Being a boss is hard. In between getting your own work done, managers are responsible for leading and coaching their direct reports—the latter often being a full-time job in itself. So where’s the breaking point?
We took a closer look at the organizational structures of the 1000+ mid-sized companies (and 150,000+ employees) that use Namely. We found that managers, on average, have nine direct reports. Our data appears to corroborate other studies on the subject, with a recent Deloitte survey noting that U.S. managers averaged 9.7 direct reports. At large enterprises, that number increased to 11.4.
While that sounds high, is there such a thing as a “sweet spot” when it comes to managing people? The answer to that question is a nuanced one.
Finding the ‘Sweet Spot’
“Span of control,” a management term used to describe an individual’s number of direct reports, has always been a hot topic in business academia. Unfortunately, after over a century of analysis, there’s little consensus among leaders and business scholars as to what the “ideal” looks like.
For some, less is more. One recurring bit of advice is that managers should have no more direct reports than days in the workweek—or in other words, five. Any more than this, and managers can’t dedicate the time needed to coach employees and foster the next generation of leaders. And on a practical note, proponents of “one employee per day” model argue that it entails spending less time quelling interpersonal drama and more time getting actual work done.
Some leaders subscribe to the opposite theory: the more the merrier. In the early 1990s, General Electric under then-CEO Jack Welch widened managers’ spans of control to 10-15 employees. Why? By requiring managers to take on such a daunting number of direct reports, it forced micromanagers to drop their tendencies and empowered individuals to act on their own. Managers were then able to focus on strategy and leadership, not the minutiae of day-to-day work. In an extreme example of this approach, Apple CEO Tim Cook reportedly has 17 direct reports.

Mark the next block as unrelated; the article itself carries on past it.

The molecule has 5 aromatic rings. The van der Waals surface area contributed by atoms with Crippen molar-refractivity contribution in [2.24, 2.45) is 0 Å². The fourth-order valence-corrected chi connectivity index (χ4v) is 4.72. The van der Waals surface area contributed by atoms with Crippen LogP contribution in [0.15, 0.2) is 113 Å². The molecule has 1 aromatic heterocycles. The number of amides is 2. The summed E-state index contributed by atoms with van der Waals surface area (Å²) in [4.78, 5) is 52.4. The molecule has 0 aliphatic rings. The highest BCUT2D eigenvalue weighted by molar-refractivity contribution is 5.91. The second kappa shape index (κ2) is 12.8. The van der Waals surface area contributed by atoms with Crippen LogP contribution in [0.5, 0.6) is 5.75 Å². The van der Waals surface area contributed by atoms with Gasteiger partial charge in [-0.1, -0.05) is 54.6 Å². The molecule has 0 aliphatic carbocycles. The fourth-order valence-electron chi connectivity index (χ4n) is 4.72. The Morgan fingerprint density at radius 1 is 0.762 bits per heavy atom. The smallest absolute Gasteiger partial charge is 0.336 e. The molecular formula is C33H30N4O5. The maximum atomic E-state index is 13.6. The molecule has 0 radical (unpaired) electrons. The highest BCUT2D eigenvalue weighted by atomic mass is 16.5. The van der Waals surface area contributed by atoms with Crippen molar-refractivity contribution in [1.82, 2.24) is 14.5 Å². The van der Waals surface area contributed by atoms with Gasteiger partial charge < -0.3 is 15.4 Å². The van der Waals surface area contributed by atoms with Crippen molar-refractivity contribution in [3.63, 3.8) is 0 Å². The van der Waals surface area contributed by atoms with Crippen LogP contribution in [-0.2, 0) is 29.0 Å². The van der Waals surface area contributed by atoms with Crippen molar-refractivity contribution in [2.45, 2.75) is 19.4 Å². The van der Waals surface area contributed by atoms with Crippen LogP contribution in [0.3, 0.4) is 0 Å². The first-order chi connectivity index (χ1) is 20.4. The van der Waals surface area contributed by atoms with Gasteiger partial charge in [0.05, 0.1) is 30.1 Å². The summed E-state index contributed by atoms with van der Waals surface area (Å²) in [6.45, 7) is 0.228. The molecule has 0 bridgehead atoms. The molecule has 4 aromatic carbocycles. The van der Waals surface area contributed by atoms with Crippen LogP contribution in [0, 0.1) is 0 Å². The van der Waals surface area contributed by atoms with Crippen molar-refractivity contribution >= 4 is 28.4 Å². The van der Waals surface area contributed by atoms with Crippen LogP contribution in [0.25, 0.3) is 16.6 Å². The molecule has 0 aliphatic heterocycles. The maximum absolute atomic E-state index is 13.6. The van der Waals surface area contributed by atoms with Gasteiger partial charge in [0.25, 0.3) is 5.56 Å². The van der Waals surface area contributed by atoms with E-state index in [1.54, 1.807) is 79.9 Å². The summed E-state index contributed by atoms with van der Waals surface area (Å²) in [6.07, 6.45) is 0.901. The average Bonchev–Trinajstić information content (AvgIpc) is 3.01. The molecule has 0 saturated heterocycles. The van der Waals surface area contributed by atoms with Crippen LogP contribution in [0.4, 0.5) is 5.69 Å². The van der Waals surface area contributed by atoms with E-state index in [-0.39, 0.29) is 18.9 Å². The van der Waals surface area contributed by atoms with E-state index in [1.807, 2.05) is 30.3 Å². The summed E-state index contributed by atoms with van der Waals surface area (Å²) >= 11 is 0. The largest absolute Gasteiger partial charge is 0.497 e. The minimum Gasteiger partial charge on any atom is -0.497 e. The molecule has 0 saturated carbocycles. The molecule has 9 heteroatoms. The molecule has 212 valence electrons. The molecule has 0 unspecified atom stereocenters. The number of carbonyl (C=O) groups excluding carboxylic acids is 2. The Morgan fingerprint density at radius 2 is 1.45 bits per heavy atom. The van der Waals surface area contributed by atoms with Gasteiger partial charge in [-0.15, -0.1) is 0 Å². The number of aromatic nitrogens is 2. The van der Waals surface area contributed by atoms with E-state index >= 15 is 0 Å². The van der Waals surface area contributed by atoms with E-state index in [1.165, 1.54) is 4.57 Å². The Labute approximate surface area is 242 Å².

What it Means for HR
The ideal number of direct reports will continue to be a subject of fierce debate in the business community. That said, HR professionals should be skeptical of the “more is more” approach. Taking on an excessive number of direct reports invariably makes it more difficult for managers to follow through with time-consuming (albeit important) best practices like weekly one-on-ones and coaching sessions.
At times, you might reasonably suspect that a manager is eager to take on additional reports because he or she thinks it’ll result in higher pay. Remind them that compensation decisions are based on the market rate of the job and factors like experience and performance. The notion that pay should closely correlate to an individual’s number of direct reports has fallen out of favor among HR and compensation professionals.
As your company’s cultural steward, you’ll want to consider how span of control impacts all employees, not just managers. A Leadership IQ survey found that direct reports’ feelings of engagement were tightly linked to how much they communicated with managers—the optimal amount of interaction being six hours per week. According to the same survey, the actual median in U.S. workplaces is about 3 hours. If driving engagement is one of your team’s priorities, those findings should lend even more credibility to the value of managers having fewer reports.